The KL loss up to a constant equals the crossentropy between the model and cost distributions at each prediction step:
(2)  
(3)  
(4) 
Here is the scale parameter, is the number of samples. The loss (2) relies on the scale of the cost function and it is important to tune the scale parameter, which appears to be highly correlated with the model quality (Section 5.4).
5.2 Orderingbased KL loss
Instead of using the target distribution obtained with the softmax function of the costs, we define the target distribution from only the ordering of the costs. We parameterize the target distribution with one parameter similarly to the stickbreaking process:
Here and is a permutation corresponding to the nondecreasing order of the cost values ( gives the index of a token with the smallest cost value).
5.3 Top ListMLE loss
We can explicitly learn the order of the cost values with the top ListMLE loss (Xia et al., 2009), which comes from learningtorank. The order of costs corresponds to the groundtruth permutation that we want to learn.
The top ListMLE loss (Xia et al., 2009) is the negative loglikelihood of the topk subgroup in the groundtruth permutation :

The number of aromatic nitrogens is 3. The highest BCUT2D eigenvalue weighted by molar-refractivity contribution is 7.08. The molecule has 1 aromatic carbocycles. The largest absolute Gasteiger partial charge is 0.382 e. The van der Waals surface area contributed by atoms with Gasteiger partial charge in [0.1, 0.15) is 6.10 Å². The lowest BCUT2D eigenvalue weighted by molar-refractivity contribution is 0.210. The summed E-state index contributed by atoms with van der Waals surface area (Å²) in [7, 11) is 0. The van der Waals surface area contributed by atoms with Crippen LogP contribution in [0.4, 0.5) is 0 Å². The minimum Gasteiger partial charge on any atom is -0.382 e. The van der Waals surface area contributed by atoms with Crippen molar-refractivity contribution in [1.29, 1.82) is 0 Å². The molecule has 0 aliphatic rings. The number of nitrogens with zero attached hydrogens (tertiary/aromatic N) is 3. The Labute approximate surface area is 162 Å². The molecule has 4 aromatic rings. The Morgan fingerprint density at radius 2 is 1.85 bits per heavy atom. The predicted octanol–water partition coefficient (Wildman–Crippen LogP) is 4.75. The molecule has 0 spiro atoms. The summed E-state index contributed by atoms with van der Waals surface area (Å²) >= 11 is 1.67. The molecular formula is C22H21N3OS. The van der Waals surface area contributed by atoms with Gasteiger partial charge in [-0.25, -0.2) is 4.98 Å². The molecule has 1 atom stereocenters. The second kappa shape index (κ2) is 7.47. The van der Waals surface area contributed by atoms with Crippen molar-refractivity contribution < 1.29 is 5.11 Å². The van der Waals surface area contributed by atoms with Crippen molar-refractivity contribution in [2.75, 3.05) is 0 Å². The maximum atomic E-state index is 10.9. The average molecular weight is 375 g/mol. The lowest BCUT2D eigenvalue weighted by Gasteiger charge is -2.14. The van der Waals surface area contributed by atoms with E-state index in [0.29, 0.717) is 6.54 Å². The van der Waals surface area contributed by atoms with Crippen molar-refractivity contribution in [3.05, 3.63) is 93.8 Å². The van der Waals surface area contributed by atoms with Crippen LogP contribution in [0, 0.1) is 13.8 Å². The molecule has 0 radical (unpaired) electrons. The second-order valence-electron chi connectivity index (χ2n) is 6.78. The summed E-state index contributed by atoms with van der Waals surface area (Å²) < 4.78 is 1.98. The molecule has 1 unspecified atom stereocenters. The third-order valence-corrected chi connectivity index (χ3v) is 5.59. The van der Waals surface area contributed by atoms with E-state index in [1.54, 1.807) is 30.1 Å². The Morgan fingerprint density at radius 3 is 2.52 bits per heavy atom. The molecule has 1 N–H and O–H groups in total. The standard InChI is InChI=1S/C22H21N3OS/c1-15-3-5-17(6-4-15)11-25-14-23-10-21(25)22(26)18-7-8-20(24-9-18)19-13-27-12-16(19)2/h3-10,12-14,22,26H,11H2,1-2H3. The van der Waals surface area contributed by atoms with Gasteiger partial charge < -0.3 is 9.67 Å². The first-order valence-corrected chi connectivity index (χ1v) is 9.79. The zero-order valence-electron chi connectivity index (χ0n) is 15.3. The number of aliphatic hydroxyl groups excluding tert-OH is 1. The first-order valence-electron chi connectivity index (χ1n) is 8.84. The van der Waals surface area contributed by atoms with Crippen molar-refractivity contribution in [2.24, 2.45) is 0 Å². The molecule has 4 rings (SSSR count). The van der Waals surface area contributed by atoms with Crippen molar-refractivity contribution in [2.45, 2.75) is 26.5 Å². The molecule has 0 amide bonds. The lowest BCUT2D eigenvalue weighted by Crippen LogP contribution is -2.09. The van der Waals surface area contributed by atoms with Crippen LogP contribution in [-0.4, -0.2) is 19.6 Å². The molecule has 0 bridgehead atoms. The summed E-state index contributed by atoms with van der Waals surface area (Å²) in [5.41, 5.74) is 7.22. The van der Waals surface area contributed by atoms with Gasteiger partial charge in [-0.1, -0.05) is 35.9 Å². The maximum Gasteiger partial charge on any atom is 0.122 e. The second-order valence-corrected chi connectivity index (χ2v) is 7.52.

(5) 
When equals one, this loss is equivalent to target learning used by Leblond et al. (2018).
5.4 Results and discussion
We compare all the losses of Sections 5.1, 5.2, 5.3 and observe that for the word ordering and machine translation tasks the orderingbased losses perform better than the original KL and MLE losses (Table 3): best results are achieved with orderingbased KL loss (). Information about the ordering of the costs appears to be sufficient for training. Let us discuss why the performance does not improve when using all the values of the costs in the original KL loss (2). We investigate the importance of the scale parameter in the original KL loss. When increasing this parameter, from (3) gets close to the degenerate distribution, where all the probability mass is concentrated at one point (Figure 1).